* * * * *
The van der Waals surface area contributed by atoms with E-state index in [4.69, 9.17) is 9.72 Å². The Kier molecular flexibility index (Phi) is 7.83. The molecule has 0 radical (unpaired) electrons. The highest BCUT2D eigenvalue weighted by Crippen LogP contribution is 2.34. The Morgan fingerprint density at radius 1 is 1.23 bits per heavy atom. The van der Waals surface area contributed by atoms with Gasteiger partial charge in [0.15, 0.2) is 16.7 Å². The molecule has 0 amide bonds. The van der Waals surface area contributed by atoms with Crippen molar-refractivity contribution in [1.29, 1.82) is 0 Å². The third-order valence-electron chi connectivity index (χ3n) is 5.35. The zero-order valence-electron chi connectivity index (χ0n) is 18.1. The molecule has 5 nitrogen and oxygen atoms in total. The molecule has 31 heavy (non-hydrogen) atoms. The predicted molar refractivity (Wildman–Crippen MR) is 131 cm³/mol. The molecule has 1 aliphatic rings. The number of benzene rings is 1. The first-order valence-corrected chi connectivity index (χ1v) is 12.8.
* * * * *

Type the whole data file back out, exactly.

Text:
The van der Waals surface area contributed by atoms with E-state index in [4.69, 9.17) is 9.72 Å². The Kier molecular flexibility index (Phi) is 7.83. The molecule has 0 radical (unpaired) electrons. The highest BCUT2D eigenvalue weighted by Crippen LogP contribution is 2.34. The Morgan fingerprint density at radius 1 is 1.23 bits per heavy atom. The van der Waals surface area contributed by atoms with Gasteiger partial charge in [0.15, 0.2) is 16.7 Å². The molecule has 0 amide bonds. The van der Waals surface area contributed by atoms with Crippen molar-refractivity contribution in [1.29, 1.82) is 0 Å². The third-order valence-electron chi connectivity index (χ3n) is 5.35. The zero-order valence-electron chi connectivity index (χ0n) is 18.1. The molecule has 5 nitrogen and oxygen atoms in total. The molecule has 31 heavy (non-hydrogen) atoms. The predicted molar refractivity (Wildman–Crippen MR) is 131 cm³/mol. The molecule has 1 aliphatic rings. The number of benzene rings is 1. The first-order valence-corrected chi connectivity index (χ1v) is 12.8.